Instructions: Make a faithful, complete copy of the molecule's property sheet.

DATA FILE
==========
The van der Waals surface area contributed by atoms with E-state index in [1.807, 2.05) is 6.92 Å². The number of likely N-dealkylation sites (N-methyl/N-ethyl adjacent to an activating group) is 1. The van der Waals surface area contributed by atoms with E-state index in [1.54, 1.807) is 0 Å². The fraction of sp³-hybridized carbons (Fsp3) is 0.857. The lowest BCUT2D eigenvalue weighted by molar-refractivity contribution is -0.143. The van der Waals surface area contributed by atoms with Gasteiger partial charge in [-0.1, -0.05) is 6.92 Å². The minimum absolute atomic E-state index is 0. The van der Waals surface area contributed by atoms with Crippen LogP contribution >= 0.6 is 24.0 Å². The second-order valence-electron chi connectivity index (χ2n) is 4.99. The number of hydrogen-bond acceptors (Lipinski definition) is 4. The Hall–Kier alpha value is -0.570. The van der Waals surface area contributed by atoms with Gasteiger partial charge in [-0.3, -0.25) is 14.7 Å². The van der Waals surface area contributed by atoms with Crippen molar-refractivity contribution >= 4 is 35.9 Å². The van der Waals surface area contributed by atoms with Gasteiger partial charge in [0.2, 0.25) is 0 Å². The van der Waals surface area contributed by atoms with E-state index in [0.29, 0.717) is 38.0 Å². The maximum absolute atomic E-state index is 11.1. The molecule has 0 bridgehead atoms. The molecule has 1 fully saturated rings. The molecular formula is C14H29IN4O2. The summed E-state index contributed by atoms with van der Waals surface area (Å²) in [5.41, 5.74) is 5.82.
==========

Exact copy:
The van der Waals surface area contributed by atoms with E-state index in [1.807, 2.05) is 6.92 Å². The number of likely N-dealkylation sites (N-methyl/N-ethyl adjacent to an activating group) is 1. The van der Waals surface area contributed by atoms with E-state index in [1.54, 1.807) is 0 Å². The fraction of sp³-hybridized carbons (Fsp3) is 0.857. The lowest BCUT2D eigenvalue weighted by molar-refractivity contribution is -0.143. The van der Waals surface area contributed by atoms with Gasteiger partial charge in [-0.1, -0.05) is 6.92 Å². The minimum absolute atomic E-state index is 0. The van der Waals surface area contributed by atoms with Crippen LogP contribution >= 0.6 is 24.0 Å². The second-order valence-electron chi connectivity index (χ2n) is 4.99. The number of hydrogen-bond acceptors (Lipinski definition) is 4. The Hall–Kier alpha value is -0.570. The van der Waals surface area contributed by atoms with Gasteiger partial charge in [-0.3, -0.25) is 14.7 Å². The van der Waals surface area contributed by atoms with Crippen molar-refractivity contribution >= 4 is 35.9 Å². The van der Waals surface area contributed by atoms with Gasteiger partial charge in [0.2, 0.25) is 0 Å². The van der Waals surface area contributed by atoms with E-state index in [0.29, 0.717) is 38.0 Å². The maximum absolute atomic E-state index is 11.1. The molecule has 0 bridgehead atoms. The molecule has 1 fully saturated rings. The molecular formula is C14H29IN4O2. The summed E-state index contributed by atoms with van der Waals surface area (Å²) in [5.41, 5.74) is 5.82.